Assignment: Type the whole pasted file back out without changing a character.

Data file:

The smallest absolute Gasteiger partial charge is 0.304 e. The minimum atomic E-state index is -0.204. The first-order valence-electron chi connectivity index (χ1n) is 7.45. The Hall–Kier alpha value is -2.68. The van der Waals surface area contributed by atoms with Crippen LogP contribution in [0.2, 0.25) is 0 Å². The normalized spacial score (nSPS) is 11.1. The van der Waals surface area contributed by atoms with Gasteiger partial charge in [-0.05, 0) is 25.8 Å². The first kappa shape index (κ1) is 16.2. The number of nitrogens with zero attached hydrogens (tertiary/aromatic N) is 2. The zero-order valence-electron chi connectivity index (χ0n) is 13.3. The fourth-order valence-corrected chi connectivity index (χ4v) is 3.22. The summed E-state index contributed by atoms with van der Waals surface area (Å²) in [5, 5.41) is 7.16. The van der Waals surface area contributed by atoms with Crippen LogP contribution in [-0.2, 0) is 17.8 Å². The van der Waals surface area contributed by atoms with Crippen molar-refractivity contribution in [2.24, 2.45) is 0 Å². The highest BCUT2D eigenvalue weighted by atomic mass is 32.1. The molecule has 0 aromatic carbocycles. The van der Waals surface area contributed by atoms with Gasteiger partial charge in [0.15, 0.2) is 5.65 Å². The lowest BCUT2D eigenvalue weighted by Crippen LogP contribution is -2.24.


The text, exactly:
The smallest absolute Gasteiger partial charge is 0.304 e. The minimum atomic E-state index is -0.204. The first-order valence-electron chi connectivity index (χ1n) is 7.45. The Hall–Kier alpha value is -2.68. The van der Waals surface area contributed by atoms with Crippen LogP contribution in [0.2, 0.25) is 0 Å². The normalized spacial score (nSPS) is 11.1. The van der Waals surface area contributed by atoms with Gasteiger partial charge in [-0.05, 0) is 25.8 Å². The first kappa shape index (κ1) is 16.2. The number of nitrogens with zero attached hydrogens (tertiary/aromatic N) is 2. The zero-order valence-electron chi connectivity index (χ0n) is 13.3. The fourth-order valence-corrected chi connectivity index (χ4v) is 3.22. The summed E-state index contributed by atoms with van der Waals surface area (Å²) in [5, 5.41) is 7.16. The van der Waals surface area contributed by atoms with Crippen LogP contribution in [-0.2, 0) is 17.8 Å². The van der Waals surface area contributed by atoms with Crippen molar-refractivity contribution in [2.24, 2.45) is 0 Å². The highest BCUT2D eigenvalue weighted by atomic mass is 32.1. The molecule has 0 aromatic carbocycles. The van der Waals surface area contributed by atoms with Gasteiger partial charge in [0.15, 0.2) is 5.65 Å². The lowest BCUT2D eigenvalue weighted by Crippen LogP contribution is -2.24.